PCR products were heated at 95°C for 10 min and allowed to cool down to room temperature for approximately 30 min. Five to 10 μL of each sample were run on a Wave DNA Fragment Analysis System (Transgenomic, Omaha, NE) using a DNASep column and the run was monitored by ultraviolet light (UV) (260 nm). Optimum DHPLC temperatures were determined by an incremental temperature scan, using the software-predicted melting profile as a starting point (Transgenomic, Omaha, NE). Samples were run at more than one temperature due to the heterogeneity in the distribution of GC-rich regions that results in a heterogeneous melting temperature distribution throughout the amplified DNA fragments to be analyzed. By using 59°C as a melting temperature we were able to identify the formation of heteroduplexes in a subset of samples submitted to the analysis. The heteroduplexes are frequently found in samples with differences in alleles. Thus, heterozygous samples were identified due to a small shoulder peak in the chromatogram. After distinguishing the heterozygous samples, the subset of homozygous samples were mixed in approximately equimolar proportions with a control sample with TP53 codon 72 polymorphism previously identified as homozygous proline. This mixture was heated at 95°C for 10 min and allowed to cool down to room temperature for approximately 30 min. Five to 10 μL of each sample were then submitted to a new DHPLC analysis. This allowed differentiating the two homozygous genotypes. Heteroduplexes were observed in samples with genotype homozygous arginine, since the PCR product added to the sample was known to be homozygous proline. The homoduplexes, or samples with a single peak, were observed in samples with genotype proline, since it was the same genotype presented by the control sample added to the mixture. As an additional control, 10% of the samples were randomly selected and mixed with the same equimolar proportions of a control sample previously identified as homozygous arginine. Results were compared and no discordant results were observed between the two pulled analyses.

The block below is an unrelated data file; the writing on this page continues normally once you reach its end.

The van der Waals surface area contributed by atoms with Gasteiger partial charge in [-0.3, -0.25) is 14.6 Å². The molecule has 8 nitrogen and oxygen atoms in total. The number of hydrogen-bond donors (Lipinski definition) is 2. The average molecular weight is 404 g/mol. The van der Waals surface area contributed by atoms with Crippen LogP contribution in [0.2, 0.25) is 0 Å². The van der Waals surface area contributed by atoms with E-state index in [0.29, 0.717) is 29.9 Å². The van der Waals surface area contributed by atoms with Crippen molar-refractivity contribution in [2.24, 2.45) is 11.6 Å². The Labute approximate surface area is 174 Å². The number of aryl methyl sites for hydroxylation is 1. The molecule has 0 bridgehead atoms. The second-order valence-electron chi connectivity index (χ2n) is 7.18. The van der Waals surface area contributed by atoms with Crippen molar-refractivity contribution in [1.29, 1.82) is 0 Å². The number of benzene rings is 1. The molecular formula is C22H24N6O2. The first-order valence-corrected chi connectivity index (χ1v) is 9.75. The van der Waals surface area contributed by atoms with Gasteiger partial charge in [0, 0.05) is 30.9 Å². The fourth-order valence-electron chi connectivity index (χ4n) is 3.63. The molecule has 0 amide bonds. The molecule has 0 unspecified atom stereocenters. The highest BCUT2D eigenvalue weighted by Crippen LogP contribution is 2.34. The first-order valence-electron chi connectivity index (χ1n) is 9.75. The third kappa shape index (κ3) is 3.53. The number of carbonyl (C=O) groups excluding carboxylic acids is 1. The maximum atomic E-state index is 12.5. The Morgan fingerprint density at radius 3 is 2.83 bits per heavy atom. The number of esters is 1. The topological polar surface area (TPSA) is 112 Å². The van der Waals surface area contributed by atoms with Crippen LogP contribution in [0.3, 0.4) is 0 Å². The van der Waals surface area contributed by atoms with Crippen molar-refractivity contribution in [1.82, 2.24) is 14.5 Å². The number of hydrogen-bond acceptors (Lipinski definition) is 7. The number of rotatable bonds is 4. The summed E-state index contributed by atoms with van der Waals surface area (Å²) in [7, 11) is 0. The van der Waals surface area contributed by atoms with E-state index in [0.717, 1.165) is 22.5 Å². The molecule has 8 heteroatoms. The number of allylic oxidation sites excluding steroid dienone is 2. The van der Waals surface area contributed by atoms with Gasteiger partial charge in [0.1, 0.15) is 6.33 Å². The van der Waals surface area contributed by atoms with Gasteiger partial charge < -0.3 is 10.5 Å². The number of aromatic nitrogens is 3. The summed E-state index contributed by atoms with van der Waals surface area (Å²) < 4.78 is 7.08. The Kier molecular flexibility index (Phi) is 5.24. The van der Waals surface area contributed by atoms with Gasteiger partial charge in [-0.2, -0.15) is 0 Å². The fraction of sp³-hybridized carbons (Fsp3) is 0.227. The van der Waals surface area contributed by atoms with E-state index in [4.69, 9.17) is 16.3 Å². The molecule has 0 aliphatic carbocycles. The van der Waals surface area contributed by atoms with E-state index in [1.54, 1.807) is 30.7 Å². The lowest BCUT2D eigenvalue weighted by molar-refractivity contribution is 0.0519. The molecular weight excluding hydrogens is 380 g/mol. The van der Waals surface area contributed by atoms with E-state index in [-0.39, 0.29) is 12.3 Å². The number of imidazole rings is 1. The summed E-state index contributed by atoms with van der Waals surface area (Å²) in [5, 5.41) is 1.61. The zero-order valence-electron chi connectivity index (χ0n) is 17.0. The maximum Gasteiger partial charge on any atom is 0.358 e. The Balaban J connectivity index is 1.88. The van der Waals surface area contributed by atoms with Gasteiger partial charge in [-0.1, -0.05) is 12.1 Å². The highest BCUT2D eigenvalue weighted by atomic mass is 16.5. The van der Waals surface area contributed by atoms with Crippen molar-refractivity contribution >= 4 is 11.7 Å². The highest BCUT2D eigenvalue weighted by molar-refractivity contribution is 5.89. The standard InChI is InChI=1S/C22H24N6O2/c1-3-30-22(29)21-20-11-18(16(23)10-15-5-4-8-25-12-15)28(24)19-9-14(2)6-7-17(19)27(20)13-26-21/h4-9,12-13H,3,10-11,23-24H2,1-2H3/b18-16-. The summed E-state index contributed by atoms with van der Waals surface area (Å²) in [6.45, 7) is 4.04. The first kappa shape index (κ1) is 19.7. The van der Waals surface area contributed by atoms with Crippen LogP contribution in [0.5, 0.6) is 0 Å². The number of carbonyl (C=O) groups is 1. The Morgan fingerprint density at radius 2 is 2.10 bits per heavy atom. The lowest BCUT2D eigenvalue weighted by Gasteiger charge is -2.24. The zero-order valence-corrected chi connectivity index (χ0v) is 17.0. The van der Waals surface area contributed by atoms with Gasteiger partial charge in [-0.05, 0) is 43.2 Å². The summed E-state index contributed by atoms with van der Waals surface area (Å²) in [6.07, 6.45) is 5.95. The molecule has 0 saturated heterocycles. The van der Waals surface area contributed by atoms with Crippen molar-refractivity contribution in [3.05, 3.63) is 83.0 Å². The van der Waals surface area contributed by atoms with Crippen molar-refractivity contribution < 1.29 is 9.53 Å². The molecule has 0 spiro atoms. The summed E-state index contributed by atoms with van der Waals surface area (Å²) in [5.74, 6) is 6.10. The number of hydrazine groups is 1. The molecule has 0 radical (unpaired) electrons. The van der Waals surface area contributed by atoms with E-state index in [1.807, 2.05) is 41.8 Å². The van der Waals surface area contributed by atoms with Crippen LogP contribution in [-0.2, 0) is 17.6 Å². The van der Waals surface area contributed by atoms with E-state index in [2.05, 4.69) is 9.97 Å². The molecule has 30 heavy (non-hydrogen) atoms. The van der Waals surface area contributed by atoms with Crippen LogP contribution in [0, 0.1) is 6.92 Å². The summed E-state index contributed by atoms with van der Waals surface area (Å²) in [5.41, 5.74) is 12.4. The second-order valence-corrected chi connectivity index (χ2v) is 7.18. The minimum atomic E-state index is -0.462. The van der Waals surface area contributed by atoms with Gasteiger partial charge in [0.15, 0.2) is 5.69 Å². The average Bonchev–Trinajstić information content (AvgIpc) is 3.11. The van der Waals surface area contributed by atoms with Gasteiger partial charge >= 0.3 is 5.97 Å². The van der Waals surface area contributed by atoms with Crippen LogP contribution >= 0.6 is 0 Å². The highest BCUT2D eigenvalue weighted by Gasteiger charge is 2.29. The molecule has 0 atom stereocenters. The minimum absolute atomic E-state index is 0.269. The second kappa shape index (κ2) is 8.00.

Dot Blot Hybridization
After amplification of TP53 gene exon 4, 1.5 μL of PCR products were spotted on nylon membranes (Hybond N+ - Amersham Pharmacia Biotech, Buckinghamshire, England) and UV-cross-linked. Dot-blotted PCR products were hybridized with sequence-specific 3'; biotin-labelled oligonucleotide probes TP53 Arg 5'--GGGCCACGCGGGGAGCA-3' and TP53 Pro 5'--GGGCCACGGGGGGAGCA- 3'. Hybridization was performed in two different temperatures: 62°C for TP53 Arg and 64°C for TP53 Pro probe. Briefly, membranes were blocked with 15 ml 0.1 × SSPE (18 mM NaCl; 1 mM NaH2PO4-H2O; 0.55 mM NaOH; 0.1 mM EDTA; adjusted for pH 7,4), 0.5% SDS for 20 min and then pre-hybridized with 15 ml of 2 × SSPE (360 mM NaCl; 20 mM NaH2PO4-H2O; 11 mM NaOH; 2 mM EDTA; adjusted for pH 7,4), 0.1% SDS for 20 min. All steps above were performed in probe-specific hybridization temperature. Probes were added to pre-hybridization solution to a final concentration of 1.2 pmoles/mL. After overnight hybridization, membranes were washed 2 times of 15 min with 2 × SSPE, SDS 0.1% in hybridization temperature. Incubation with conjugated horseradish peroxidase-streptavidin (1 mg/mL; Vector Laboratories, Burlingame, CA, USA) was performed in room temperature. Membranes were washed 2 times with 2 × SSPE, SDS 0.1% for 10 min to eliminate background and minimize misclassification. Positive reactions were detected by enhanced chemiluminescence (ECL Kit, Amersham) through exposure to Kodak X-OMAT film (Kodak, Rochester, NY). If needed to obtain optimal signal intensities, the exposure times were sometimes varied, as judged by evaluation of the hybridization controls present on each membrane.